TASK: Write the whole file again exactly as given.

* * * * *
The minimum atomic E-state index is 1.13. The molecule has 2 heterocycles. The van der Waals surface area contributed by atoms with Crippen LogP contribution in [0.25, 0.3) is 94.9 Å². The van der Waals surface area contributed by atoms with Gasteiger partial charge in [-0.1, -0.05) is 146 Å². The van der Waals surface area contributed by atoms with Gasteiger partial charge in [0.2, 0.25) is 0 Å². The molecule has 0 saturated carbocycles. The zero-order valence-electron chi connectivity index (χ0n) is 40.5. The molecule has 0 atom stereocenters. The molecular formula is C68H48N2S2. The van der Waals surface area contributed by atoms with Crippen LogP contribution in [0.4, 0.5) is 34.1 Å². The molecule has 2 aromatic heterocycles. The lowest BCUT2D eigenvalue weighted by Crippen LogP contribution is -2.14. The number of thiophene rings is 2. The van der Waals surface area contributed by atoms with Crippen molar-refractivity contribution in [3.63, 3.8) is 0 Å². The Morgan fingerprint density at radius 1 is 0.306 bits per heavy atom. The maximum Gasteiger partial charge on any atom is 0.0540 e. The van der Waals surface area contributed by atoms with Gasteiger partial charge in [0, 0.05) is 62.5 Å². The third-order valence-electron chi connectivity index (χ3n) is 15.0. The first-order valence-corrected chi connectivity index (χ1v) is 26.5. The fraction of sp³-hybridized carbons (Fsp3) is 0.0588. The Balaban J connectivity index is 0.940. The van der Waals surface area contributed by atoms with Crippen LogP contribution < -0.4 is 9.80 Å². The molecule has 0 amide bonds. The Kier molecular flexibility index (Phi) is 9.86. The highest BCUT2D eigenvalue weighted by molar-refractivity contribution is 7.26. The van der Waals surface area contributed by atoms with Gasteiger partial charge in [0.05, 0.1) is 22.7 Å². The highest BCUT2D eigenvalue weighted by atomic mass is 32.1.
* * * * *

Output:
The minimum atomic E-state index is 1.13. The molecule has 2 heterocycles. The van der Waals surface area contributed by atoms with Crippen LogP contribution in [0.25, 0.3) is 94.9 Å². The van der Waals surface area contributed by atoms with Gasteiger partial charge in [-0.1, -0.05) is 146 Å². The van der Waals surface area contributed by atoms with Gasteiger partial charge in [0.2, 0.25) is 0 Å². The molecule has 0 saturated carbocycles. The zero-order valence-electron chi connectivity index (χ0n) is 40.5. The molecule has 0 atom stereocenters. The molecular formula is C68H48N2S2. The van der Waals surface area contributed by atoms with Crippen LogP contribution in [0.4, 0.5) is 34.1 Å². The molecule has 2 aromatic heterocycles. The lowest BCUT2D eigenvalue weighted by Crippen LogP contribution is -2.14. The number of thiophene rings is 2. The van der Waals surface area contributed by atoms with Crippen molar-refractivity contribution in [3.63, 3.8) is 0 Å². The Morgan fingerprint density at radius 1 is 0.306 bits per heavy atom. The maximum Gasteiger partial charge on any atom is 0.0540 e. The van der Waals surface area contributed by atoms with Gasteiger partial charge in [0, 0.05) is 62.5 Å². The third-order valence-electron chi connectivity index (χ3n) is 15.0. The first-order valence-corrected chi connectivity index (χ1v) is 26.5. The fraction of sp³-hybridized carbons (Fsp3) is 0.0588. The Balaban J connectivity index is 0.940. The van der Waals surface area contributed by atoms with Crippen LogP contribution < -0.4 is 9.80 Å². The molecule has 0 amide bonds. The Kier molecular flexibility index (Phi) is 9.86. The highest BCUT2D eigenvalue weighted by molar-refractivity contribution is 7.26. The van der Waals surface area contributed by atoms with Gasteiger partial charge in [0.05, 0.1) is 22.7 Å². The highest BCUT2D eigenvalue weighted by atomic mass is 32.1.